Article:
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The birds

Greater spotted eagle

Greater spotted eagle

Some species of eagles are so similar, that it is difficult to tell them apart. This is especially true of the Greater Spotted Eagle. It is strikingly similar to the lesser spotted eagle. It differs only in the tone of the brown color. The lesser spotted eagle is brighter, especially on the back of the head and abdomen. He is a resident of the eastern regions of Europe, southern Siberia and the Far East, arrives in early spring from wintering sites in Egypt and Asia Minor and the Asian south. The mating takes place in the first half of April, giving the opportunity for spectacular pair flights near the nest hidden in the crown of the tree., sometimes at heights 25 m. Couples used to return to the same place for many years to come. Every year they renew their nest, which eventually leads to an impressive structure with a diameter of one meter and the same depth. Other birds of prey do the same.

In May, within 2-3 days, the female lays two dirty white eggs with ocher or brownish spots. The Greater Spotted Eagle has an egg 67,5 mm in length and 54 mm in diameter. The female starts brooding after laying the first egg and rarely allows the male to replace herself. After six weeks, in increments of two- three-day, chicks begin to hatch. The younger chick usually dies, the parents therefore devote themselves entirely to the elder for 63-65 days. The young remain in the company of their parents even after leaving the nest. It becomes an adult and able to reproduce in age 5 years.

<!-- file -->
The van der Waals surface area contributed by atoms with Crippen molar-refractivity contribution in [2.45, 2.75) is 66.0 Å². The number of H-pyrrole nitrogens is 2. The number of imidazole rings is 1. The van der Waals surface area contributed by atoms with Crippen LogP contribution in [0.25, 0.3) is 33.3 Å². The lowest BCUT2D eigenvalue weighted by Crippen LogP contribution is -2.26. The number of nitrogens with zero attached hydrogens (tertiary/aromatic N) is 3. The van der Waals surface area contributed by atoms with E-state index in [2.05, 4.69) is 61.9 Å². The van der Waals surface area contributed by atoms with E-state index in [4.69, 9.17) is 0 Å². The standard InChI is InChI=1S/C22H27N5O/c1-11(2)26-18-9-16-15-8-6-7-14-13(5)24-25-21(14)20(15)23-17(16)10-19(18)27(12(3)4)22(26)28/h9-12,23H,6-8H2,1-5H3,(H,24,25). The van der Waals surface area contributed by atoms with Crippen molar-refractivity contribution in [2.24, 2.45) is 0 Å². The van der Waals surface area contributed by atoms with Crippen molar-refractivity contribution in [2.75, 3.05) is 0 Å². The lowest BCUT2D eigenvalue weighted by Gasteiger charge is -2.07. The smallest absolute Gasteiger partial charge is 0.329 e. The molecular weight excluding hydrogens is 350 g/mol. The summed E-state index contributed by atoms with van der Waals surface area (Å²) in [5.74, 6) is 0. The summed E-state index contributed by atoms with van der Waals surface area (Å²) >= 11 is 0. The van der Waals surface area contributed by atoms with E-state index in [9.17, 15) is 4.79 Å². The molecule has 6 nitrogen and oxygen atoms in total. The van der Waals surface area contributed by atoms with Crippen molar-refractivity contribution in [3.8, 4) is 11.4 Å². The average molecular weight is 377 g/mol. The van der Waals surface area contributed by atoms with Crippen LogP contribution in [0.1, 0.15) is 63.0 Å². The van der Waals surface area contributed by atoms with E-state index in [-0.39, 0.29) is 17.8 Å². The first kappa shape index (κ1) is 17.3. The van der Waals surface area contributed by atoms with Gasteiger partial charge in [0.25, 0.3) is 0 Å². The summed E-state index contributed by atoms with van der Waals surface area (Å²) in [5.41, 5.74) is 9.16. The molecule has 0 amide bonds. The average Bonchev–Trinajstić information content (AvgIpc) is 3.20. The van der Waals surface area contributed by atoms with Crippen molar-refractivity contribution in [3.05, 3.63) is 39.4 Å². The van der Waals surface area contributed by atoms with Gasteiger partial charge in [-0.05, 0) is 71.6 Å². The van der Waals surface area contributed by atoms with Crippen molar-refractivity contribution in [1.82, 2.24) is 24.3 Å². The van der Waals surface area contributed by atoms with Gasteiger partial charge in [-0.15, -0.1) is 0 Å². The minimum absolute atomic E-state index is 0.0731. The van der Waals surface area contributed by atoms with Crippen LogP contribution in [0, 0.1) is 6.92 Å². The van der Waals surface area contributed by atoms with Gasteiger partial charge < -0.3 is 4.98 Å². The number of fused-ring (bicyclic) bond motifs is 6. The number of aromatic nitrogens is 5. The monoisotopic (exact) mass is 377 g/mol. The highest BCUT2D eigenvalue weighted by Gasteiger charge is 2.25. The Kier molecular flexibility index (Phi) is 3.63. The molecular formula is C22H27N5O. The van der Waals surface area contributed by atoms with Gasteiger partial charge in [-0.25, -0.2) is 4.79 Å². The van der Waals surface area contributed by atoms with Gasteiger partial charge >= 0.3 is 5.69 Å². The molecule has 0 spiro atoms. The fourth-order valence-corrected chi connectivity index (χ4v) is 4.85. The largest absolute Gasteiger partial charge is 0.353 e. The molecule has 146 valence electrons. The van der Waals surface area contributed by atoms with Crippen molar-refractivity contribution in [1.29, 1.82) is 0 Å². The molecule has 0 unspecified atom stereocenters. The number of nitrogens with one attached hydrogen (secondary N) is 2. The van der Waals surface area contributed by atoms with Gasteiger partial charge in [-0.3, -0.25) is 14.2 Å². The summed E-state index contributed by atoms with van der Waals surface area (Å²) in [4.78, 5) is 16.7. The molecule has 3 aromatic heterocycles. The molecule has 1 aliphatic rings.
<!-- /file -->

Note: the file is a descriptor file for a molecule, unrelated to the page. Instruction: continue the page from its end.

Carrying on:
Plumage of adult Greater Spotted Eagles (1) both genders is uniformly brown. Top of the head, the nape and belly are slightly lighter. The principal tail feathers are white to whitish. Young eagles are brown-black. Their wings are decorated with four or five rows of white spots (2). Seen from afar, they merge, forming bright stripes. Over the years, these spots become blurred, until it disappears completely in adulthood.

With the help of good binoculars you can see, that the wings of the Greater Spotted Eagle, whose span is from 160 do 180 cm, end with seven darts, clearly visible during gliding (3). Other eagles fly the same way, except for the golden eagle, which only shows five ailerons. The Greater Spotted Eagle keeps the attacking edge of its wings straight, which is clearly visible even from the front (4). Protected species.